This shift has seen the Grace Centre establish itself as the first NIDCAP (Newborn Individualised Development Care and Assessment Program) Training Centre in Australiasia, providing a training ground to bring staff in neonatal intensive care units across the country up to speed in this revolutionary model of care for sick and premature babies.

The program is the only comprehensive, family-centred, evidence-based approach to newborn developmental care. It focuses on adapting the newborn intensive care nursery to the unique needs of individual patients through reducing some of the stressful effects of the environment and medical procedures (such as bright lights, cold temperatures, loud sounds, pain and discomfort). This includes simple strategies like dimming lights, minimising noise and maximising skin-to-skin contact.

"Placing families at the centre of quality improvement activities, research, staff training, clinical guidelines, practice initiatives and all that we do in the neonatal unit is the key to our success. We are responsible for what families achieve during their journey and beyond the neonatal unit," Nadine said.

In her own words, Nadine's key lessons 'lived' through her work are:

  • My job is to advocate for you and your family on a journey that is uniquely yours
  • We all have work to do, this is not about perfection
  • Little things to me, might mean everything to you
  • Not every family wants or needs the same thing, they should all be offered the same opportunities and respect
  • Celebrate everything - the big, the little, the in-between - because life is too short
  • You - the mum, the dad, the baby, can teach me - the healthcare professional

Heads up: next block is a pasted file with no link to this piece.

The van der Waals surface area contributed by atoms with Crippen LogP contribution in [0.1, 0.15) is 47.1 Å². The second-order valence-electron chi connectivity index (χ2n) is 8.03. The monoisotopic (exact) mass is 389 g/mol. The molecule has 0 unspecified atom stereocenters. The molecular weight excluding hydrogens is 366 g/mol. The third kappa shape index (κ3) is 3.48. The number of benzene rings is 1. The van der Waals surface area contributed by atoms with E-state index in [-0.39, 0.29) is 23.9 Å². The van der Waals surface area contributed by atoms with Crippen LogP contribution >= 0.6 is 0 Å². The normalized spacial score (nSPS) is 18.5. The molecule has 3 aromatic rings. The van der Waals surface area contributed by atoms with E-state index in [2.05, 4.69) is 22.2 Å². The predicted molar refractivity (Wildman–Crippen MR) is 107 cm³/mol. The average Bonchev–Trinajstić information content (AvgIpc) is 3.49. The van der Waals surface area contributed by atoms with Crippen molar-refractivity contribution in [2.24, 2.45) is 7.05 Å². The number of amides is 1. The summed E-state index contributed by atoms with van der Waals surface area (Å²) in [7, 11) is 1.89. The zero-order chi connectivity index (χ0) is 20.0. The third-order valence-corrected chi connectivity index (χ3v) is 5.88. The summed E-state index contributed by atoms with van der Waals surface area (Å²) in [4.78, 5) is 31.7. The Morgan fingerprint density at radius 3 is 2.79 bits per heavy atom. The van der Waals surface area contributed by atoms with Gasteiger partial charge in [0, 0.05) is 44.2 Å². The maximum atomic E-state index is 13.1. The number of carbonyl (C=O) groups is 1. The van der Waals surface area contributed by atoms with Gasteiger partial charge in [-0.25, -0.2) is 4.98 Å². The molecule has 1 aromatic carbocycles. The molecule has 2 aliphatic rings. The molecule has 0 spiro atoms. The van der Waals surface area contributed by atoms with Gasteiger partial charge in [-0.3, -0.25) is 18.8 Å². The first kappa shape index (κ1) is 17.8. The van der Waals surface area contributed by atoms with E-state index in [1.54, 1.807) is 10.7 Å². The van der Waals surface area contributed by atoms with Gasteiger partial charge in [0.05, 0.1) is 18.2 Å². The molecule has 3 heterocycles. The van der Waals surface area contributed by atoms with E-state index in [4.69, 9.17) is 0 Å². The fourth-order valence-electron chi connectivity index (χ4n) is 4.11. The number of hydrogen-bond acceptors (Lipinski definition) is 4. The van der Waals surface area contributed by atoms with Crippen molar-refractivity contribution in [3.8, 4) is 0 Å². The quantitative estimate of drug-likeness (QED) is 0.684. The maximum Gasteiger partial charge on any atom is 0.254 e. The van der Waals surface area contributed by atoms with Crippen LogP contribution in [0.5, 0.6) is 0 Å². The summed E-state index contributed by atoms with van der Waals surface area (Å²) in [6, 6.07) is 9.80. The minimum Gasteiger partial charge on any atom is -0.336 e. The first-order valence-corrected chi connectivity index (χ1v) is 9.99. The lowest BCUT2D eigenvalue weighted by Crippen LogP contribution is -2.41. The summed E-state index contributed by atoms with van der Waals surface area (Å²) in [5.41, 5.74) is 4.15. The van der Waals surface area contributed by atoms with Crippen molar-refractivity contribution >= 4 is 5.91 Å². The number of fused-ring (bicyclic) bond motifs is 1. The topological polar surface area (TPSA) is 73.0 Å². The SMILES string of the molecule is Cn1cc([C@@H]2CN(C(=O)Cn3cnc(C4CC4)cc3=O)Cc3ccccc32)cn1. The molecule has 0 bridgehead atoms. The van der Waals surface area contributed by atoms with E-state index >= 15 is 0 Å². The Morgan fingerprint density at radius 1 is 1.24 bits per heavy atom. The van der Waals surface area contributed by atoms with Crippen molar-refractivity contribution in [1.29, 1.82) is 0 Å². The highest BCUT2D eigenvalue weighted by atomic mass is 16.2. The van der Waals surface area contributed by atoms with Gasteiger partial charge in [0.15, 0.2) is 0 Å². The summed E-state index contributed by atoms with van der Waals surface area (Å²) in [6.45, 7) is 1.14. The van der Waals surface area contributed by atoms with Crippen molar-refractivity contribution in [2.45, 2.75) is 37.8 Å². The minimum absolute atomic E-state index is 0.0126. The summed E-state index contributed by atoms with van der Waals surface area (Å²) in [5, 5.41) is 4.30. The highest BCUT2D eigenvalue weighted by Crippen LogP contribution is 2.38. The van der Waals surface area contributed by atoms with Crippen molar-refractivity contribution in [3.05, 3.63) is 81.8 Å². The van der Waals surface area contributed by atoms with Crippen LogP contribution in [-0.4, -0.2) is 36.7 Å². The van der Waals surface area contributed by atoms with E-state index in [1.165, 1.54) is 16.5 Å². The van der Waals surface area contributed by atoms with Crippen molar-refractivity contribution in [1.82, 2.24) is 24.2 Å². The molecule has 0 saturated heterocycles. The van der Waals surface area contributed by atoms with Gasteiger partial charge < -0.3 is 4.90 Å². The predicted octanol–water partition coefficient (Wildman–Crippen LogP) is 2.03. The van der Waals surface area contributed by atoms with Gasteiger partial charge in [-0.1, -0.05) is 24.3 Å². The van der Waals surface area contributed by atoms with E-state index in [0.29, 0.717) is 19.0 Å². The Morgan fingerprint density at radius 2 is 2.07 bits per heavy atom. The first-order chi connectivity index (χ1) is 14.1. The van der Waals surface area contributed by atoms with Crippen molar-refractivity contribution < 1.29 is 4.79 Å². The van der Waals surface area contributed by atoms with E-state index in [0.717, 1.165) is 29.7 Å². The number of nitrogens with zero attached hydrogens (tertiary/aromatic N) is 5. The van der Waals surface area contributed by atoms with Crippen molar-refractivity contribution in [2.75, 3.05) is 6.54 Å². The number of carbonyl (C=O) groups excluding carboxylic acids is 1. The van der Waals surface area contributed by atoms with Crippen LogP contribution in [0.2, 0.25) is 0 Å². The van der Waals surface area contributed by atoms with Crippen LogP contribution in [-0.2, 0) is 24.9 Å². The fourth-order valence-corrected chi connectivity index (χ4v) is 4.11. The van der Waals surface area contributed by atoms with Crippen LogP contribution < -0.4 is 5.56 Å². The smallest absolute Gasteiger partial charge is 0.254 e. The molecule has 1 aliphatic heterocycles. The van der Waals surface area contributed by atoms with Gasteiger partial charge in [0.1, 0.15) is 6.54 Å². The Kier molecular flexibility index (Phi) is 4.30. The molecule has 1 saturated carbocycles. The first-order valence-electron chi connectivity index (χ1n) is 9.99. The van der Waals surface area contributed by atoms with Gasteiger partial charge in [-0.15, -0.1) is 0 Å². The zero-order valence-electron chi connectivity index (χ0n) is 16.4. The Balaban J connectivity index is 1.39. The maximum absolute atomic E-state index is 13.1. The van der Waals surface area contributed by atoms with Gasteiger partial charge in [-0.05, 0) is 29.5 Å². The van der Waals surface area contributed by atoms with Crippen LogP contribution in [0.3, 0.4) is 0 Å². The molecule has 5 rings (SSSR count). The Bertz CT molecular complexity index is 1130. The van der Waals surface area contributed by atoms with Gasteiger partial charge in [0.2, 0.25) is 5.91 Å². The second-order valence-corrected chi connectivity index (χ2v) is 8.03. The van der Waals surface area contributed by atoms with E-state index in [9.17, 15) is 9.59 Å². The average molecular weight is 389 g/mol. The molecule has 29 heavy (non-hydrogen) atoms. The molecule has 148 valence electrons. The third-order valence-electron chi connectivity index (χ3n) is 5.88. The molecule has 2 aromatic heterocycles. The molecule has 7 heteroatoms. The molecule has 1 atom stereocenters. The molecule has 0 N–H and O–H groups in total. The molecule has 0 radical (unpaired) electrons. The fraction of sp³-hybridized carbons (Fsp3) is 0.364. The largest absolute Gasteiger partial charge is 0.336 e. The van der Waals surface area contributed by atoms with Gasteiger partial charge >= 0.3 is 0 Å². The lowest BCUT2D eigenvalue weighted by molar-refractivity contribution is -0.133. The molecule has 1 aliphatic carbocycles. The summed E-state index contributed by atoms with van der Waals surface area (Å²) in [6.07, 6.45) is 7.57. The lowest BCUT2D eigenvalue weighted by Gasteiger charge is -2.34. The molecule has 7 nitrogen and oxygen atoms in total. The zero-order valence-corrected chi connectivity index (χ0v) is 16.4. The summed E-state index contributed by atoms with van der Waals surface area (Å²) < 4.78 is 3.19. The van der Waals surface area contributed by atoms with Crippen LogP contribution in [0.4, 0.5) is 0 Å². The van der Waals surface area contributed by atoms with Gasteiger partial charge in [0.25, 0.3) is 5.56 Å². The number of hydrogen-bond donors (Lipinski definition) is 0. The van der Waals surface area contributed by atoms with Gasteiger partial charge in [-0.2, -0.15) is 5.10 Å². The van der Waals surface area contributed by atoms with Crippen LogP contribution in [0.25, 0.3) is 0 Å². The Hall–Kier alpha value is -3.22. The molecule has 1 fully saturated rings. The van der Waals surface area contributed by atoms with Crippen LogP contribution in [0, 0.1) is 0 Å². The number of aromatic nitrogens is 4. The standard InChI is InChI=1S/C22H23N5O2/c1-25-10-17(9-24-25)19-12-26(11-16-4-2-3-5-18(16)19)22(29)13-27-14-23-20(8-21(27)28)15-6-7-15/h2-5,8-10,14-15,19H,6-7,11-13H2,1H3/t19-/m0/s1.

• These babies in this place are always yours, my job is to support you in an environment that is unfamiliar and often unimagined
  • We all have good and bad days, we can be at our best or our worst. Tomorrow is another opportunity to try again
  • Saying 'I am sorry this is terrible', means more than trying to justify something
  • Perspective is everything and we are all coming from a different direction
  • Telling a family to take a break and get some rest doesn’t help them. Getting a comfortable chair, a glass of water or cup of tea and a blanket not asking them to go anywhere means more
  • It is rare to be untouched and unaffected in the neonatal unit as either a parent or staff member. We all carry different pieces of our journeys or those journeys we have witnessed with us – what we see changes us.

Nadine’s approach to patient care has impacted hundreds of babies and families and now as the first certified NIDCAP trainer in Australasia, will continue to help hundreds more nationwide.

Infrastructure upgrades

Patients, their families and staff at Sydney Children’s Hospital, Randwick, have recently benefited from an extensive refurbishment and expansion of the oncology inpatient ward, C2North.

Officially reopening in March 2019, parents, carers, patients and staff were actively involved in transforming the former C2North (and parts of C2West).

The refurbishment includes; 

  • Improved clinical and family spaces
  • A dedicated personalized medicine room to process and store samples for the Zero Childhood Cancer initiative
  • Additional isolation and treatment spaces
  • Enhanced staff facilities and
  • Larger waiting areas;

Everyone involved in using and providing the oncology services are loving the new space, which allows our teams to continue to provide the best care.

These improvements were made possible with $4.2 million in funding from the Federal Government’s Department of Health as part of the Zero Childhood Cancer initiative.